Certainly, this is a unique method of crime-solving, but is it ethical to include dozens or hundreds, or even thousands of people in such a broad sweep by law enforcement?
Of course, there are two sides to the coin. On one side, critics say this is an invasion of privacy as well as a violation of our constitutional rights. They also make the claim that these types of searches are nothing more than fishing expeditions where police use them hoping to find something on somebody … an unknown. Also caught up in this “net” are scores of innocent people who just happen to possess a phone while legitimately in the very broad area in question.
The other side of the quarter says this is no different than conducting surveillance of the same area. People pass in and out of video surveillance all the time. Again, critics say the two are not the same, with the phone data search being an illegal gathering of personal data on innocent people, while walking past the lens of a surveillance camera does not divulge a single bit of private information. That is a huge difference, they argue.
What do you think? Should these searches be permissible, or not?
*By the way, you can turn off the location service on your phone. However, if someone wants to find you using your phone as the means to do so, as long as you have it on you, it’s possible to do so.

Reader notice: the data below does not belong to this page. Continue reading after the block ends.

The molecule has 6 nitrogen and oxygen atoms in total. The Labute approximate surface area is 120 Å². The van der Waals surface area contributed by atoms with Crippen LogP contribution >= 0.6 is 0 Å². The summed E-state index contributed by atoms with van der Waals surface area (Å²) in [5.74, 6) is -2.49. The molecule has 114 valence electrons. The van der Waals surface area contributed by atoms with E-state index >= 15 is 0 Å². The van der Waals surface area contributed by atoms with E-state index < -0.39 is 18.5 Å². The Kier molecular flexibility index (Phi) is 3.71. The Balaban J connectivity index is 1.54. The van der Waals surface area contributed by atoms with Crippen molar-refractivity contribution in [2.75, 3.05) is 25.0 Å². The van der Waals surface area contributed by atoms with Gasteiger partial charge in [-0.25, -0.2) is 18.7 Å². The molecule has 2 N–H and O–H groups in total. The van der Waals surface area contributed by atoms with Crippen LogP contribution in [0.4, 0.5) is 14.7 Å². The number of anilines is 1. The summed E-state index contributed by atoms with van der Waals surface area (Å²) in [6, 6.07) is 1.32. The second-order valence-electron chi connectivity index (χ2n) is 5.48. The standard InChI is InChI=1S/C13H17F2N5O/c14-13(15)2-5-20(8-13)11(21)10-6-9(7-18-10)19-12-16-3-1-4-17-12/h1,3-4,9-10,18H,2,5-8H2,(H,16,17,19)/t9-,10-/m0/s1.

I wasn’t thrilled with this decision.
Google has admitted that they tracked phones even when location services were turned off. So if they mislead the public about something like that, what other information have they gathered? And how can we trust them when they tell us how they’re sharing the data?
This just feels like an overreach. If they’d had more detailed information, like the model of phone they were looking for, or a phone that called a particular number, I’d be much more comfortable. Given the lack of precision available in phone location software, how could they isolate a particular device to the crime scene?
LBJ is purported to have said, “You do not examine legislation in the light of the benefits it will convey if properly administered, but in the light of the wrongs it would do and the harms it would cause if improperly administered.” I think this sets a dangerous precedent, and is an example of turning the stove up just a little bit on the pot of boiling water that the frog is sitting in.
I have no issues with the police using Google as a method of finding the killer. They can check my phone location anytime they want – I’ve got nothing to hide. Cold blooded murderers gave up their right to anonymity when they committed the crime.
I don’t have any problems with this scenario. I have nothing to hide, and I don’t believe this is a serious breach of my rights.
They were on the right side I think. Makes sense to me. Law Enforcement needs all the help it can get.
Excellent info! Google is taking so many body blows about security issues that it’s good to see this on the positive side of the ledger. Thanks.